September 2017

Off The Chain

rob mcleishrob mcleishrob mcleishrob mcleishrob mcleishrob mcleishrob mcleishrob mcleishrob mcleishrob mcleishrob mcleishText: Melissa Loughnan Images: Rob McLeish

Rob McLeish’s work can be defined as operating against notions of transcendence, catharsis, teleology and opulence, reducing capitalist motivations and religious beliefs to satire and irony. He cites imagined and inoperable instruments, popular culture and ’90s L.A. slacker art among his many sources of inspiration.

As McLeish’s current exhibition, Tapeworm, comes down at Neon Parc, Melissa Loughnan catches up with him to talk the vuvuzela, bell clapper and Julie Andrews.


ML: Can you describe the inspiration for your most recent bodies of work?

RM: No, but I got really into the vuvuzela. And the oil blow out. When they were disgorging simultaneously it was the same thing.

ML: So is the vuvuzela and the oil blow out reflected in the Remarques For Asses series of works included in Tapeworm at Neon Parc?

RM: Not specifically. I had commenced making that work prior to those things… but as phenomenons they’re excessive, which is something I’m really interested in… they were simultaneously ecstatic and catastrophic. All that oil was like a massive shrimp-cocktail being spilt by the waiter – in an instant it goes from being something valuable, desirable, a privilege, to something foul and humiliating. Consumed and digested in, that’s fine, but spilt on and there’s a transformation; it becomes abhorrent. I’m really into that fluidity. The vuvuzela was the same; it flooded the actual game and morphed a celebratory gesture into something indifferent, uncaring and immoral…and became intoxicating. And formless.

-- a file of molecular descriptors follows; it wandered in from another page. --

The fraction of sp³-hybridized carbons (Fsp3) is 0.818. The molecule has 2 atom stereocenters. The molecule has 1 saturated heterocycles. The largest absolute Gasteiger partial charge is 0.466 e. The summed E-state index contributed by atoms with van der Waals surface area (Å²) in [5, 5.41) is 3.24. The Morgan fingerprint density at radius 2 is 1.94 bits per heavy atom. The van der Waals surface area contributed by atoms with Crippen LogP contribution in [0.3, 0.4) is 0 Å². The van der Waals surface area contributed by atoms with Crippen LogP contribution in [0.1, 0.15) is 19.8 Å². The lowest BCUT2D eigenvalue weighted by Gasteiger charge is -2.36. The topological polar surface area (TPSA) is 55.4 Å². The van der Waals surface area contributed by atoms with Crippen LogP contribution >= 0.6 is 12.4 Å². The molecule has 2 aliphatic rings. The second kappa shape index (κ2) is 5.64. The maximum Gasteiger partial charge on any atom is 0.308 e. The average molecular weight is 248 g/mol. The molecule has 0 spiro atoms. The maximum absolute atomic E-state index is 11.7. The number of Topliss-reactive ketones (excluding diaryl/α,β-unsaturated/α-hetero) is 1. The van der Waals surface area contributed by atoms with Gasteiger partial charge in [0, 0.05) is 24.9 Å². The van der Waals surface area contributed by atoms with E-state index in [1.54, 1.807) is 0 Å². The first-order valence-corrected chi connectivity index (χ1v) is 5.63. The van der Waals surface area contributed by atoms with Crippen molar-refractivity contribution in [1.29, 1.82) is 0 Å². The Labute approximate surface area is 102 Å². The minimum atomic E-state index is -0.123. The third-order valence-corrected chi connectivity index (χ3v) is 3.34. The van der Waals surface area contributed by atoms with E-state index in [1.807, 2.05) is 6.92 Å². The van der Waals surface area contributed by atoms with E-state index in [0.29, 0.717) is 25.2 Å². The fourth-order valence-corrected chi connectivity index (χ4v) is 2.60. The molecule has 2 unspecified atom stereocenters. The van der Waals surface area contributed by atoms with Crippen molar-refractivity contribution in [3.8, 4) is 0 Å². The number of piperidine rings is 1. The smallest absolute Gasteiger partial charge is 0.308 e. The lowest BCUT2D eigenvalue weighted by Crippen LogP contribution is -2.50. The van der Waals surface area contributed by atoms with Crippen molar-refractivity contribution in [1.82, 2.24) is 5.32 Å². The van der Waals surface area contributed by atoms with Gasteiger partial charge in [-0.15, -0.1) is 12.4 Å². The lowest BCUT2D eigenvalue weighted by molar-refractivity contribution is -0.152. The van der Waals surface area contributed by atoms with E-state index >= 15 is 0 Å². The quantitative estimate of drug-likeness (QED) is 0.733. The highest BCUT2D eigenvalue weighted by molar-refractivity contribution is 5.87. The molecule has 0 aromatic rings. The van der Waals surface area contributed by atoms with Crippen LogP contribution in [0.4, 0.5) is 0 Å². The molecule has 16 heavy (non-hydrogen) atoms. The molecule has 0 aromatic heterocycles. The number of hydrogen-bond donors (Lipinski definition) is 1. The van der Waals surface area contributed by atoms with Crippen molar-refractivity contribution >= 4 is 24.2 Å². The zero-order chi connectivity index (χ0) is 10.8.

ML: What else is this series of work about?

RM: Well the bell clapper obviously can’t ring because there’s no bell, its utility is gone. Also it’s been constructed and then deconstructed, the clay has been clawed off and the foam armature is exposed, falling out… so there’s a destruction as creation thing and the desecration is very expressive and innate looking but it’s a cast, a replica made out of epoxy resin, so it’s a monument to that… a fetish, it’s not the act. A remarque is some form of distinguishing, authenticating mark that is used on the edge of an engraving plate – at an early stage and removed later once the proofs have been worked out. And then there’s Julie Andrews circa Sound of Music, which is a really clichéd image, both as a positive image to celebrate and as a positive image to transgress. All in all it’s basically anti-transcendent.

ML: Your work relies on an appropriation of sorts. What influences your selection of images? i.e. Julie Andrews vs. topless women.

RM: There’s a million influences, topless Julie would be good.

ML: You seem to have developed a clear stylistic iconography in your work. Could you tell me where the plunger comes from? It often appears to be holding up the work as a set of screws would for a painting. Is it an anti white cube comment?

RM: A plunger purges, cleans out the pipes… slammed into a wall it’s pretty irreverent and tragicomic. Holding up a picture it becomes parasitic… and again they’re all cast so any suction/collapse tension is hollow. I love white cubes, and in relation to the plunger the more vacuous the better.